Super User is a question and answer site for computer enthusiasts and power users. Join them; it only takes a minute:

Sign up
Here's how it works:
  1. Anybody can ask a question
  2. Anybody can answer
  3. The best answers are voted up and rise to the top

I've posted a question about this few hours ago on Stack Overflow:

Linux bash inline command to execute a program and limit the resource

As I know, to limit the resource I can use ulimit command.

But, the problem is when I set the CPU time limit 1 second, and then I want to execute another program with CPU limit 2s, the ulimit command return an error like this:

bash: ulimit: CPU time: cannot modify limit: Operation not permitted

and absolutely my program killed in 1 second.

So, How can I make the second program running with the CPU time limit 2 seconds?

share|improve this question

migrated from May 16 '11 at 15:20

This question came from our site for professional and enthusiast programmers.

are you executing as super user? – phoxis May 16 '11 at 14:22
How exactly are you running the commands? – jcollie May 16 '11 at 14:26
@phoxis : nope.. @jcollie : ulimit -t 1; ./a <> ouput.out and the second one ulimit -t 1; ./b <> output.out – Bobby Stenly May 16 '11 at 14:40
i think you need to run it as super user. – phoxis May 16 '11 at 14:41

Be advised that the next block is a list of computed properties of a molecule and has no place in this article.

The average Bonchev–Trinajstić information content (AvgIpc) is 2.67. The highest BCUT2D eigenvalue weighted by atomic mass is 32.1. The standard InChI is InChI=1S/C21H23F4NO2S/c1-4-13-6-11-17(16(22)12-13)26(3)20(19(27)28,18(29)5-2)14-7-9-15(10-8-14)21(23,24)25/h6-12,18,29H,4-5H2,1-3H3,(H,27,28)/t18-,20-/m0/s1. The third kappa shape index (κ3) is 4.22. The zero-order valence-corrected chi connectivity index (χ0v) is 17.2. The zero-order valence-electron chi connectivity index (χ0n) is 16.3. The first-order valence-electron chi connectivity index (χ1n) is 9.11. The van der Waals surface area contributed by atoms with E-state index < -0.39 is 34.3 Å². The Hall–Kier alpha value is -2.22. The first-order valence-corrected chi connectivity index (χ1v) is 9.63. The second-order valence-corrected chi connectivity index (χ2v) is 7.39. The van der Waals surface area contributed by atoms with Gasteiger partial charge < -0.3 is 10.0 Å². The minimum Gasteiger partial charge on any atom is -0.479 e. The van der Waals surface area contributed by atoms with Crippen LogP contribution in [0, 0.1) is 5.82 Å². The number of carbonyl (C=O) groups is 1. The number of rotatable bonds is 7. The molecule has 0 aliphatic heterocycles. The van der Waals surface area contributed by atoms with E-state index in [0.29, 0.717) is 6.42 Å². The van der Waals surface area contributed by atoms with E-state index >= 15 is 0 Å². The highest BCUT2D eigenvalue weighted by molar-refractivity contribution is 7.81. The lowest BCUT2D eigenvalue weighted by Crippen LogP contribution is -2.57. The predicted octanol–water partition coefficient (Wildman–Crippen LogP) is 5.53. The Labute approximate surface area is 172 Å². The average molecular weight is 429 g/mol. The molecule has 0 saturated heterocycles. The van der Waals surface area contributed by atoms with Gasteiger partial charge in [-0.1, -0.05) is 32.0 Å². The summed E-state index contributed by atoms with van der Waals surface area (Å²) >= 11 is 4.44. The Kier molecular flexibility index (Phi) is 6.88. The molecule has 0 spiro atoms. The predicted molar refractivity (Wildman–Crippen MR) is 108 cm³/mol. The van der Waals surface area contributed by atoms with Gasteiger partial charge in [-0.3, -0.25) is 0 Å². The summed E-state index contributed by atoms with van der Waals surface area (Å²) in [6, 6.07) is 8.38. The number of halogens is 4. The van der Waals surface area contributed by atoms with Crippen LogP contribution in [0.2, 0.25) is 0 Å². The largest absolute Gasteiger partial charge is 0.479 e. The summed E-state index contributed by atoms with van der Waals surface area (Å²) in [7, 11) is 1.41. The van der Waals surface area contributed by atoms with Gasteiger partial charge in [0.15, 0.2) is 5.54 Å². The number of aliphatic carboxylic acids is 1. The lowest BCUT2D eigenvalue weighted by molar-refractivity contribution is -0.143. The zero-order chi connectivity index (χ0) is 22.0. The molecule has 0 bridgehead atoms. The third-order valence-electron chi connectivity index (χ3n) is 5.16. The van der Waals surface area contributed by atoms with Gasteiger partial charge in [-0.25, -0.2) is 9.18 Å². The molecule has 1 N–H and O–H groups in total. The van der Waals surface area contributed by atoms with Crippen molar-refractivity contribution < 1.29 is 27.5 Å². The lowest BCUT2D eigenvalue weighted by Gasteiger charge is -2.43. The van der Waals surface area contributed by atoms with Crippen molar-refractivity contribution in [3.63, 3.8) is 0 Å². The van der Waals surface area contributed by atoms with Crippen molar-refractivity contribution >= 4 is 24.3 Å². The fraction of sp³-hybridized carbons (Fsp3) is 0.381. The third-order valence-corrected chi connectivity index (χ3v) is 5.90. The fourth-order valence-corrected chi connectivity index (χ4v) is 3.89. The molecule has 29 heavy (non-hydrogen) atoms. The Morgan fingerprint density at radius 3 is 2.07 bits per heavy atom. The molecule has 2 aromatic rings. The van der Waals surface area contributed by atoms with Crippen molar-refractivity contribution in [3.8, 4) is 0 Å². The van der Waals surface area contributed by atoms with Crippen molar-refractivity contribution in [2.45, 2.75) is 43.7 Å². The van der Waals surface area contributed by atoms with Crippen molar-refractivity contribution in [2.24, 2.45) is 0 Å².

is there any way to do it not in super user? because I want to do it from php script. thx for your help.. – Bobby Stenly May 16 '11 at 14:49
up vote 0 down vote accepted

Finally I found my answer after a few times carefully reading about ulimit... I found my mistake... I had a wrong perception about soft limit and hard limit, and what I need to do is use soft limit for the command.. and I done it with ulimit -St 1; ./a ouput.out and for the second one ulimit -St 2; ./a ouput.out

I'm sorry for my bad... wish this post would be helpful for everyone who need it... Thanks very much..

share|improve this answer

It's usually better to give priorities to processes rather than limiting it's resources. Why don't let the process run at full power if the machine is idle?

You can use nice to run commands with lower or higher priority. You only need superuser access if you wish to run with higher priority.

$ nice [-n increment] ./a <> output.out

You can also use renice to change the priority of process that are already running.

Both nice and renice can receive an optional parameter -n with an integer (-20 <= n <= 20). Positive integer make the process nicer and use less resources, while negative integers will make it less nice. If no parameter is given 10 is assumed.

share|improve this answer

You must log in to answer this question.

Not the answer you're looking for? Browse other questions tagged .